Apple unsigns iOS 16.3 following iOS 16.3.1 release, stopping traditional downgrades

Apple just last week released iOS & iPadOS 16.3.1 with bugs fixes and improvements for iPhone and iPad users, and as you’ve probably come to expect, the company is right back at its usual shenanigans of preventing users from downgrading to the older iOS & iPadOS 16.3 firmware.

iOS 16 firmware downgrade

The news comes as Apple just this evening stopped signing iOS & iPadOS 16.3, a move that stops iPhone and iPad users from using iTunes or Finder to simply Shift + Click the restore button on Windows or Option + Click the restore button on macOS to select the older firmware file to install. Instead, users will be prompted to update to the latest version instead, which at this time is version 16.3.1.

Apple regularly unsigns older firmware anywhere from one to two weeks after releasing a newer update, and that’s because the company wants its users running the latest software. This benefits Apple in two primary ways: 1) blocking jailbreaks; and 2) ensuring that users are taking advantage of the latest features and security improvements.

The latter is because jailbreaks generally target older firmware versions that have the necessary security holes to allow arbitrary code execution. By blocking a pathway to install these version(s) of iOS or iPadOS, Apple can prevent more people from jailbreaking after they’ve already updated to a non-jailbreakable firmware.

While installing unsigned iPhone and iPad firmware is still technically possible using non-official methods such as futurerestore to downgrade and DelayOTA to upgrade, these methods are more convoluted and require the user to jump through additional hoops.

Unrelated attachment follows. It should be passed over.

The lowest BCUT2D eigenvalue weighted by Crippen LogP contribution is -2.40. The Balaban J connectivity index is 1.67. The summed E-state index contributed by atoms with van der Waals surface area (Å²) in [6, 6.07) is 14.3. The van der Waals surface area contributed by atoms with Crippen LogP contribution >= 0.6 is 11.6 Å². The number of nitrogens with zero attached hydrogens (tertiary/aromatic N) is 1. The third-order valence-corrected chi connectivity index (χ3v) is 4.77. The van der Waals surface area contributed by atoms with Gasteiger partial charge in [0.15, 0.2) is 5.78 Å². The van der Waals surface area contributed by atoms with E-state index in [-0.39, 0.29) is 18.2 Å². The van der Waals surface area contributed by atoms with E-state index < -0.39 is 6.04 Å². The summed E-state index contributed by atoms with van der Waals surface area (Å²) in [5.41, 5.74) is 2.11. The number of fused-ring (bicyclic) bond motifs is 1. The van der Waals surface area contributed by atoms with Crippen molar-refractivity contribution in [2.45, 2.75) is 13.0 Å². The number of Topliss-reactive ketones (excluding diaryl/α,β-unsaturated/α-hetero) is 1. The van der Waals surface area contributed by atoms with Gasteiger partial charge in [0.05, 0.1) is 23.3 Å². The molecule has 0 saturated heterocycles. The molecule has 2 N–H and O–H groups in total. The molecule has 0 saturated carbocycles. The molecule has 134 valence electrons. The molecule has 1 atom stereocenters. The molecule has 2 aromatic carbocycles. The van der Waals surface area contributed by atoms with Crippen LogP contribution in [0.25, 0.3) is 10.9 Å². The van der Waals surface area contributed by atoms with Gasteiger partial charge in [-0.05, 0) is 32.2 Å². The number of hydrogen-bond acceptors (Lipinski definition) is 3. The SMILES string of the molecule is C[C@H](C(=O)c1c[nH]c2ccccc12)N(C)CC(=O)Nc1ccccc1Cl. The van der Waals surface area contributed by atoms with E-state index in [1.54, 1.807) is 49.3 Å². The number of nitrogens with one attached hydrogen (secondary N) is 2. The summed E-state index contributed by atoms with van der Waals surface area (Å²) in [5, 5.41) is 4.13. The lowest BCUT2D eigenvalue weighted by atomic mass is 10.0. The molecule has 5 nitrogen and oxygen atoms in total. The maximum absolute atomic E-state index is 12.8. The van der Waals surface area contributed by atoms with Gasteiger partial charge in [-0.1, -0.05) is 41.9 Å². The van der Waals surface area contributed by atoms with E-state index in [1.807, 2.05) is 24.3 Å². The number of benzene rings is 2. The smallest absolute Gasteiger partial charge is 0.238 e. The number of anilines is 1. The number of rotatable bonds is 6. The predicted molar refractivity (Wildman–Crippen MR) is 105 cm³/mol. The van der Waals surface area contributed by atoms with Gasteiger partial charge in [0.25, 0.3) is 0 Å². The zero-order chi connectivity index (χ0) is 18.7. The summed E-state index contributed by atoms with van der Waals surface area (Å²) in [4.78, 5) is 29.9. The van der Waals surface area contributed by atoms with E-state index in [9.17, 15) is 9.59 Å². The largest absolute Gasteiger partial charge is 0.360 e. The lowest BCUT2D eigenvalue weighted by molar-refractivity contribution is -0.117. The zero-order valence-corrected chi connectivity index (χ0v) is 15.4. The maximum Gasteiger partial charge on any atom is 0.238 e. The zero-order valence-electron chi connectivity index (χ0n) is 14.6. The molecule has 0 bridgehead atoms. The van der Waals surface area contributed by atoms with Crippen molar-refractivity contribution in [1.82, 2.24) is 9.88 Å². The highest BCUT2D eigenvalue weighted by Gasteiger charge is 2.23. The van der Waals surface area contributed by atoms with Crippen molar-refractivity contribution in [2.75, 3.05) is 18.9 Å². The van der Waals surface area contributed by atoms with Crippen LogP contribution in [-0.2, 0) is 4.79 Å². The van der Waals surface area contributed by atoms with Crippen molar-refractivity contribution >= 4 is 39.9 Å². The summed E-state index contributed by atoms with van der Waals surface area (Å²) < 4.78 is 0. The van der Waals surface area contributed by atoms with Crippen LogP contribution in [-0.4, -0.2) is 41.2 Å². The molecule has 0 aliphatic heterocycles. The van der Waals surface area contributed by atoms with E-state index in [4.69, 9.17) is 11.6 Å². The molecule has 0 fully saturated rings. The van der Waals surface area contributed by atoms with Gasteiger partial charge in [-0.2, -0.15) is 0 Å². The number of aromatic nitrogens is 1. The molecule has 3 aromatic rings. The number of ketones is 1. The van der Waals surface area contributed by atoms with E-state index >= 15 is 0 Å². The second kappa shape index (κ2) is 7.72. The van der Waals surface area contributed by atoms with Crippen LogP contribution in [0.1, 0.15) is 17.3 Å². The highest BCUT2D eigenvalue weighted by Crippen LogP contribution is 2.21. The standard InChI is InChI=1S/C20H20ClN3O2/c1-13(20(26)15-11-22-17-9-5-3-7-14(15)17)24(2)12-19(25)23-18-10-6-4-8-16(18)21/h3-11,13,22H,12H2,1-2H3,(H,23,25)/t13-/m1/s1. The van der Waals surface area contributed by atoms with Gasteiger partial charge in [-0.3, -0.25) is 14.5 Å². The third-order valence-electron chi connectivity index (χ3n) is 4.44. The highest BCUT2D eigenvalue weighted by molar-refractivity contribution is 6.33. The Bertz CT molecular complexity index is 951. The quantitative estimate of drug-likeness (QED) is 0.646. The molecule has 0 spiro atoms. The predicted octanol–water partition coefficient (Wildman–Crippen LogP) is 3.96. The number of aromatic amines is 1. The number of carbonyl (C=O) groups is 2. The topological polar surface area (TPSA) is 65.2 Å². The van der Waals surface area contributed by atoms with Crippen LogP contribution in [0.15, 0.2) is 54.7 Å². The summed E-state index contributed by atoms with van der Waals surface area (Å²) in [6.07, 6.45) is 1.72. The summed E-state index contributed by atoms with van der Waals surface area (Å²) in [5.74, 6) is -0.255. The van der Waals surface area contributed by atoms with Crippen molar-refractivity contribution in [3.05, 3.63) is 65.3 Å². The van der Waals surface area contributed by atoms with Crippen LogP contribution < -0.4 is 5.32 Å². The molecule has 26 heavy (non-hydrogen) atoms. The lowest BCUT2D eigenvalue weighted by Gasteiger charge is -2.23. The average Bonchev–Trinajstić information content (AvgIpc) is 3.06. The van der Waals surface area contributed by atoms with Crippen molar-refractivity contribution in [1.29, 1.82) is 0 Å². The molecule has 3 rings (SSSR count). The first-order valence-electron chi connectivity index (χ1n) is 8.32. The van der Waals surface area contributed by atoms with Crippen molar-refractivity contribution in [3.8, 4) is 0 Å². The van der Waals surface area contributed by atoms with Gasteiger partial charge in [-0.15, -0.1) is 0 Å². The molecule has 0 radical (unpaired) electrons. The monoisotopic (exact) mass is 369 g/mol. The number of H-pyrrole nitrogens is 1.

Besides jailbreaking, however, there are other reasons why someone might be inclined to downgrade their handset’s firmware version. One of the best examples of this is when a software update introduces new bugs that get in the way of a user’s general workflow. Great examples of this happening in the past include the following:

  • iOS 16.0 over-prompting users on clipboard access when pasting copied content into another app
  • iOS 14.7 breaking the Apple Watch’s ability to be unlocked with the host iPhone’s Touch ID sensor
  • iOS & iPadOS 13.2 imposing incredibly aggressive background management on backgrounded apps

At iDB, we think that Apple should allow users to install any firmware version they want on their iPhone or iPad, and many device tinkerers would agree. Unfortunately, it seems unlikely that Apple will change these silly policies unless forced to by government action.

As always, you can use the handy online utility to find out what firmware version(s) are being signed for your iPhone or iPad. You can also use our Downloads page to acquire any firmware file you might need for your device.